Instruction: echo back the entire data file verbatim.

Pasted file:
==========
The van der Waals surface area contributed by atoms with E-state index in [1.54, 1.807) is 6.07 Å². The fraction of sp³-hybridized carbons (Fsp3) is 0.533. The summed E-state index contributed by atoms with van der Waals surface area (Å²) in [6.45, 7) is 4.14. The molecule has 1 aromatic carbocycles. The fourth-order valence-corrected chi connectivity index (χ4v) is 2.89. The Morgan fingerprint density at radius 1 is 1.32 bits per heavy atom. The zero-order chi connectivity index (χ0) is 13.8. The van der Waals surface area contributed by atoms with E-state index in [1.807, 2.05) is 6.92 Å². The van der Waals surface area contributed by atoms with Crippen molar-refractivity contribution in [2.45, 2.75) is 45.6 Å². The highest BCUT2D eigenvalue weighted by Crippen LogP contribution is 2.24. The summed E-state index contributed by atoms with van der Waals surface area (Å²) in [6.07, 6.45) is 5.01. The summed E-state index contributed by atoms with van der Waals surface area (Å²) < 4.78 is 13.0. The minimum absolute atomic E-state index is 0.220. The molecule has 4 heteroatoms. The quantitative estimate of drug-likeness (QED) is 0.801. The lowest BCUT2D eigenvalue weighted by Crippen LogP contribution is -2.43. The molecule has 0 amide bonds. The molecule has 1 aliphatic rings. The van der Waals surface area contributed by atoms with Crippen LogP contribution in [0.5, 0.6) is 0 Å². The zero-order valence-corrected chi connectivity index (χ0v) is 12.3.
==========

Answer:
The van der Waals surface area contributed by atoms with E-state index in [1.54, 1.807) is 6.07 Å². The fraction of sp³-hybridized carbons (Fsp3) is 0.533. The summed E-state index contributed by atoms with van der Waals surface area (Å²) in [6.45, 7) is 4.14. The molecule has 1 aromatic carbocycles. The fourth-order valence-corrected chi connectivity index (χ4v) is 2.89. The Morgan fingerprint density at radius 1 is 1.32 bits per heavy atom. The zero-order chi connectivity index (χ0) is 13.8. The van der Waals surface area contributed by atoms with E-state index in [1.807, 2.05) is 6.92 Å². The van der Waals surface area contributed by atoms with Crippen molar-refractivity contribution in [2.45, 2.75) is 45.6 Å². The highest BCUT2D eigenvalue weighted by Crippen LogP contribution is 2.24. The summed E-state index contributed by atoms with van der Waals surface area (Å²) in [6.07, 6.45) is 5.01. The summed E-state index contributed by atoms with van der Waals surface area (Å²) < 4.78 is 13.0. The minimum absolute atomic E-state index is 0.220. The molecule has 4 heteroatoms. The quantitative estimate of drug-likeness (QED) is 0.801. The lowest BCUT2D eigenvalue weighted by Crippen LogP contribution is -2.43. The molecule has 0 amide bonds. The molecule has 1 aliphatic rings. The van der Waals surface area contributed by atoms with Crippen LogP contribution in [0.5, 0.6) is 0 Å². The zero-order valence-corrected chi connectivity index (χ0v) is 12.3.